Industry News Desk
Cloud Computing Expo - Cloud Spotting
Microsoft's forecast - and its margin implications - is nothing to sneeze at
By: Maureen O'Gara
Aug. 18, 2008 10:15 PM
Since Microsoft’s forecast – and its margin implications – is nothing to sneeze at, we asked industry analyst and cloud spotter Amy Wohl what she has been seeing.
“The first thing to keep in mind is that we have some semantic confusion, as is usual at this stage of a new market, around just what is a cloud. We are now pretty sure that what we used to call grids and what we now call clouds is the same thing. But we also have things called “platforms” that seem to be very much like a kind of cloud (and are sometimes called clouds) and then there is SaaS itself which looks very much like a cloud with some application software (and some SaaS vendors describe their offering just that way). I’d say we can agree that a cloud is managed computing power, often with applications, accessed across the Internet. And I’ll agree that a company can have its own cloud, if it wants one.
“IBM has finally enunciated a vision for its cloud computing that makes sense for IBM and its customers. It offers a very high-end version of cloud computing (virtually unlimited amounts of power, up to and including mainframe systems, backed by its
“IBM actually offers even more choices that may be less obvious. IBM provides a platform to ISVs who want to offer SaaS applications. In that it is very much like other platform vendors like Salesforce.com, eBay, Google or Amazon. A major difference here is whether the platform owner is also an application provider (like Salesforce.com), whose ISVs are related to his application offering or whether the platform provider is simply offering managed computing, perhaps with some technical assistance and/or some marketing oomph. (IBM offers both.)
“It was reported last week that Microsoft is moving to the cloud. In this case, Microsoft means it is going to offer at least one of its applications, Exchange, as a hosted application (SaaS) from its own cloud. Microsoft intends to continue on the road of “software-plus-service,” meaning that you to use a PC on your desk with Office to make use of the Internet-based services that Microsoft also provides. What seems to be moving to Microsoft Clouds are not personal productivity apps (a la Google or Yahoo’s Zimbra), but shared services (mail, collaboration, customer relationship management). Microsoft has been quick to note that this is a big initiative and that in five years they would expect half their customers to use Exchange as a service. This is not just something for smaller customers, either. Microsoft already has some large enterprise like Coke, with 75,000 seats.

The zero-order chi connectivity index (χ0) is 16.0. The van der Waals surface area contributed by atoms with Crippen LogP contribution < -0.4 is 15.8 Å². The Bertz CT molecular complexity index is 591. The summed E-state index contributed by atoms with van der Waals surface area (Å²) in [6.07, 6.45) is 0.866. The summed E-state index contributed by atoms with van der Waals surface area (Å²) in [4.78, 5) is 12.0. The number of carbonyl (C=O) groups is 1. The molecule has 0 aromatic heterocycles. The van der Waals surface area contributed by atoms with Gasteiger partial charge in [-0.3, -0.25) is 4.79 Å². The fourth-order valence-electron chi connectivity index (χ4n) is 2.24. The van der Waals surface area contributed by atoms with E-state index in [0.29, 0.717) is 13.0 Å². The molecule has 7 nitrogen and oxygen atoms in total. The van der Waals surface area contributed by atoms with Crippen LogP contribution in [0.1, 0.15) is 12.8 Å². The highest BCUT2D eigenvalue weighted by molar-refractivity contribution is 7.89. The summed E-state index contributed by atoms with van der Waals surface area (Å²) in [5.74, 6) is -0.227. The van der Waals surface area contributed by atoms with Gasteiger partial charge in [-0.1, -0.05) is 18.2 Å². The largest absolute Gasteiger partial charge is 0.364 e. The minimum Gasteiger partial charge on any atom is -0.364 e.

“Microsoft has other online (perhaps cloud) services such as its Live services and new Live Mesh service for synchronizing devices of every kind. It is also testing a consumer version of Office that will combine a basic version of desktop Office with an array of online services.
“Last Friday, I spoke with Workday, a SaaS ERP company I’ve been tracking since its start. It’s stirred up quite a bit of attention, boldly claiming last April that its feature set would be at parity with SAP by next fall. So far, it’s on schedule with its product plans, with hefty HR offerings, including payroll and expenses, and a substantial portion of its financial offerings. Look at its latest Workday 4.0 offering at its web site. More interesting is the fact that although it didn’t expect to move beyond the mid-market into the enterprise until more of its product was completed, it already has a number of large enterprises and more in their pipeline.
“Recently I attended a Digital Transformation Forum at
“Think of it this way:
“And no doubt, someone, somewhere, is dreaming up some other things to do with clouds.
“I sense several likely outcomes:
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